The Mice released two amazing LPs of scrappy mod pop that was sparked by the still-smoldering '77 punk explosion, but that also jangled out timeless songcraft. They were doing the whole "Gawd, they're drunk -- how the hell do they do that?!" thing long before the rise of Guided by Voices and the plethora of indie poppers who should've been influenced by them. Those 726 fans would proclaim Scooter, the Mice's 1987 master slab, the perfect pop record of the '80s. The band's end was an unexpectedly depressing saga of mental problems, culminating in singer-guitarist Bill Fox ditching the group as they packed the van for their first real tour, never to be seen again for years. Fox's subsequent late-'90s solo CDs and spinoffs the Revelers felt like leftovers to many who had seen the Mice in action.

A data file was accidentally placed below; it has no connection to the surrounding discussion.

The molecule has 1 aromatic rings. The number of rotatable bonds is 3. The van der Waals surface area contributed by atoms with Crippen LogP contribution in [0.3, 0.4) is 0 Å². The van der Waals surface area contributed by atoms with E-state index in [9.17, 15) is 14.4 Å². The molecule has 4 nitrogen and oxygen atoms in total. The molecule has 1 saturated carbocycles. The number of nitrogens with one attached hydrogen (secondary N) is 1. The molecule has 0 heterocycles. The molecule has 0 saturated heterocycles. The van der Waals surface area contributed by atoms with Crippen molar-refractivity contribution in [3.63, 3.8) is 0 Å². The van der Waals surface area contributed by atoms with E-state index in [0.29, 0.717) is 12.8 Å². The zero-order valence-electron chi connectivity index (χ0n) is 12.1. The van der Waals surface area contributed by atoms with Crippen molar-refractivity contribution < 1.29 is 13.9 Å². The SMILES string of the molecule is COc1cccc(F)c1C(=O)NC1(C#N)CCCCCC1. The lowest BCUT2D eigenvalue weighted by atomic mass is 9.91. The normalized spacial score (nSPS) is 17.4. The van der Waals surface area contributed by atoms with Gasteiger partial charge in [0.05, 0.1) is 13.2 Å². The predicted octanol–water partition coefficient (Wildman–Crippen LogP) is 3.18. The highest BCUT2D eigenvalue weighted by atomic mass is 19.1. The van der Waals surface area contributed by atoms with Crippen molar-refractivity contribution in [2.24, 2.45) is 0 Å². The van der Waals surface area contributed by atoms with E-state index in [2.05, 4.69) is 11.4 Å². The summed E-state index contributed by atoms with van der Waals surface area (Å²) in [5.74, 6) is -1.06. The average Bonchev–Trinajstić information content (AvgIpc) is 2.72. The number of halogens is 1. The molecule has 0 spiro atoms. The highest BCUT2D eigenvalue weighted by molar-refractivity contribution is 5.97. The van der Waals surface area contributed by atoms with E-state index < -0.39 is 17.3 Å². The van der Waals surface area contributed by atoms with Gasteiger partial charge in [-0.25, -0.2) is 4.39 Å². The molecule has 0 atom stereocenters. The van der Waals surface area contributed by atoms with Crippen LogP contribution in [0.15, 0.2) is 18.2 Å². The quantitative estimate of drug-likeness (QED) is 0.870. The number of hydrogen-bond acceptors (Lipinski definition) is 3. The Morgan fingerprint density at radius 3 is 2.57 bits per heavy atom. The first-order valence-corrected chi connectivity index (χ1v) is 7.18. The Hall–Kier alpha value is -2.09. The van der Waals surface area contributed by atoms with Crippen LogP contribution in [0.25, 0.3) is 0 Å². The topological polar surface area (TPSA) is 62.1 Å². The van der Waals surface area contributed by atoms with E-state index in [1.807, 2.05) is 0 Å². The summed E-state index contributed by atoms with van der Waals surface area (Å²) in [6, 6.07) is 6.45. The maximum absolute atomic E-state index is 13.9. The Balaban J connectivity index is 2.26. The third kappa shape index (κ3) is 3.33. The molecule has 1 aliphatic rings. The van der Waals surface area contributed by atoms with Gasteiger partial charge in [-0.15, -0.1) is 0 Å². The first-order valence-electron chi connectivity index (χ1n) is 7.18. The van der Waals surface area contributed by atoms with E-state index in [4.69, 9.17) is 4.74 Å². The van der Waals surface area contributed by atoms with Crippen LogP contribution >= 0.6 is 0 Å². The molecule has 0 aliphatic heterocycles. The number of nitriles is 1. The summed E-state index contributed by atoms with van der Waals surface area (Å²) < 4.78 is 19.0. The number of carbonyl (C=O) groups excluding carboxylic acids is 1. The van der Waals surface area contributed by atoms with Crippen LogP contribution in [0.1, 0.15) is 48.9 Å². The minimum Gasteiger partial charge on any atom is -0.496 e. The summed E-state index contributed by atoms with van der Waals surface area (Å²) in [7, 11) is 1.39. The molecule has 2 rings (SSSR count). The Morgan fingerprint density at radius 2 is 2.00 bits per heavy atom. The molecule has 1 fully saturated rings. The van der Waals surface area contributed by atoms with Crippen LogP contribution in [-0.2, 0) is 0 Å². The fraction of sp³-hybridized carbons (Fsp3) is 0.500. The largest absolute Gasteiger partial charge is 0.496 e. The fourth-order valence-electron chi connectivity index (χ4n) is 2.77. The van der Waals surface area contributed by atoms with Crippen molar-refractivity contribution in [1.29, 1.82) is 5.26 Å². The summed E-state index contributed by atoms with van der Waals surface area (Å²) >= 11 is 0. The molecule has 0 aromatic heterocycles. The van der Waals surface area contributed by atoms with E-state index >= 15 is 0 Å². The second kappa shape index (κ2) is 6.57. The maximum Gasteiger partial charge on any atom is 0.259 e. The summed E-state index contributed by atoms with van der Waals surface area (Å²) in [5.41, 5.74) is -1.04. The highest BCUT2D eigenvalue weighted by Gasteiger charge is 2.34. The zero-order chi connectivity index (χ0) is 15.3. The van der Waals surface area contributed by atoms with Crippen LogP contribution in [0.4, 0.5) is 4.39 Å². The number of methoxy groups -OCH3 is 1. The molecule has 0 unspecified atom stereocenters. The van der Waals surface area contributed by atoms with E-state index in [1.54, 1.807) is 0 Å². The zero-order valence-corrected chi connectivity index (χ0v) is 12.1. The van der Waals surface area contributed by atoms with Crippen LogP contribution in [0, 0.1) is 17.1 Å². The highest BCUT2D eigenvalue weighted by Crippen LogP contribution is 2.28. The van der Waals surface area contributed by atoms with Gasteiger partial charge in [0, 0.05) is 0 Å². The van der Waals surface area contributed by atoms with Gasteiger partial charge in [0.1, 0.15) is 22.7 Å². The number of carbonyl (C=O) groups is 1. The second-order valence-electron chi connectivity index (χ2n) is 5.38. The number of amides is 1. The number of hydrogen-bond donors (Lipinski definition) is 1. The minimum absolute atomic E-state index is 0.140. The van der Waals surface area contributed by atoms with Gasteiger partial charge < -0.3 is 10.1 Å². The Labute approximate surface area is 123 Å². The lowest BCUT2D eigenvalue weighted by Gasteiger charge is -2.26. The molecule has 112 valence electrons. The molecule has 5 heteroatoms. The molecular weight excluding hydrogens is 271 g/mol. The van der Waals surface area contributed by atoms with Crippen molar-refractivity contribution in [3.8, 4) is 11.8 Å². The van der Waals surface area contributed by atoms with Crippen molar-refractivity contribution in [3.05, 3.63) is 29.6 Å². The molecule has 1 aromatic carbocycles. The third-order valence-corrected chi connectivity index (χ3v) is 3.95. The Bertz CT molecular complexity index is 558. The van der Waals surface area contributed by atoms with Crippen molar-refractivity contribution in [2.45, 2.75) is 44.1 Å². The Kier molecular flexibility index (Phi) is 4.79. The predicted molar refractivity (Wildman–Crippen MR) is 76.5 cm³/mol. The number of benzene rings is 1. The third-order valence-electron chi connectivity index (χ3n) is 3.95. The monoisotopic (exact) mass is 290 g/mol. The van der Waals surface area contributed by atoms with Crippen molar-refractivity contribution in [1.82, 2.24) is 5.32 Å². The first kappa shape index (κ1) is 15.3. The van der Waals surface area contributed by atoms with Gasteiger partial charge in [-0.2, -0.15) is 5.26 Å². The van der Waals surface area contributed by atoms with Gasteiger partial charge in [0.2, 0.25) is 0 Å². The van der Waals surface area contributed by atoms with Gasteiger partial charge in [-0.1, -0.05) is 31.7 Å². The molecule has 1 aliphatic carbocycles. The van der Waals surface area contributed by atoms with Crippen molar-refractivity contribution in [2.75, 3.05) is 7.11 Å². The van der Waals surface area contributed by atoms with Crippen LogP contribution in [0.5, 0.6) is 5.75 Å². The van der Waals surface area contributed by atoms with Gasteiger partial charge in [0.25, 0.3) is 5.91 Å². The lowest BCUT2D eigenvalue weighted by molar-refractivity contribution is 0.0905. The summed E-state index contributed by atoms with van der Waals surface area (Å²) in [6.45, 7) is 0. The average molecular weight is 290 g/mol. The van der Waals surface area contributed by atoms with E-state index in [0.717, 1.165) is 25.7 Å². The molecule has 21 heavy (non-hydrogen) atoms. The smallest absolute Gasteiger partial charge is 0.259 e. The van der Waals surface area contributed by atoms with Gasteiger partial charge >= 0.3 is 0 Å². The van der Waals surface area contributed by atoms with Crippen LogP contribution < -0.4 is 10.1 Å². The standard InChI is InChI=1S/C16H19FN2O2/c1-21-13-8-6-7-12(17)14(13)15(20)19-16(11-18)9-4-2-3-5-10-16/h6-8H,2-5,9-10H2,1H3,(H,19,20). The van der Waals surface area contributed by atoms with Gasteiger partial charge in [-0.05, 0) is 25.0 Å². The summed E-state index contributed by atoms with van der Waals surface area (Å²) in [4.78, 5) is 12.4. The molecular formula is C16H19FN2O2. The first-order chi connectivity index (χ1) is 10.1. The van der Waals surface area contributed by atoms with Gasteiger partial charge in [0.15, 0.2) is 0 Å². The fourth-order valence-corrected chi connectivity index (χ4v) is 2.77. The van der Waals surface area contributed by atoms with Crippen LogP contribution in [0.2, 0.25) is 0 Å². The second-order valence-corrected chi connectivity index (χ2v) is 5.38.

So this long-promised CD compilation of their two records (For Almost Ever and Scooter), though appreciated, is a letdown for diehards. No extra tracks, no first 7-inch, and the holiest of holy grails -- the never-released third album -- sits in the vaults. (Admittedly, Scat had hoped to add more goodies, but some of the band members resisted. ) Half the songs here were mastered from vinyl. And the packaging, especially for the usually creative Scat, is chintzy at best. Nevertheless, this is still the most welcome reissue of the year.
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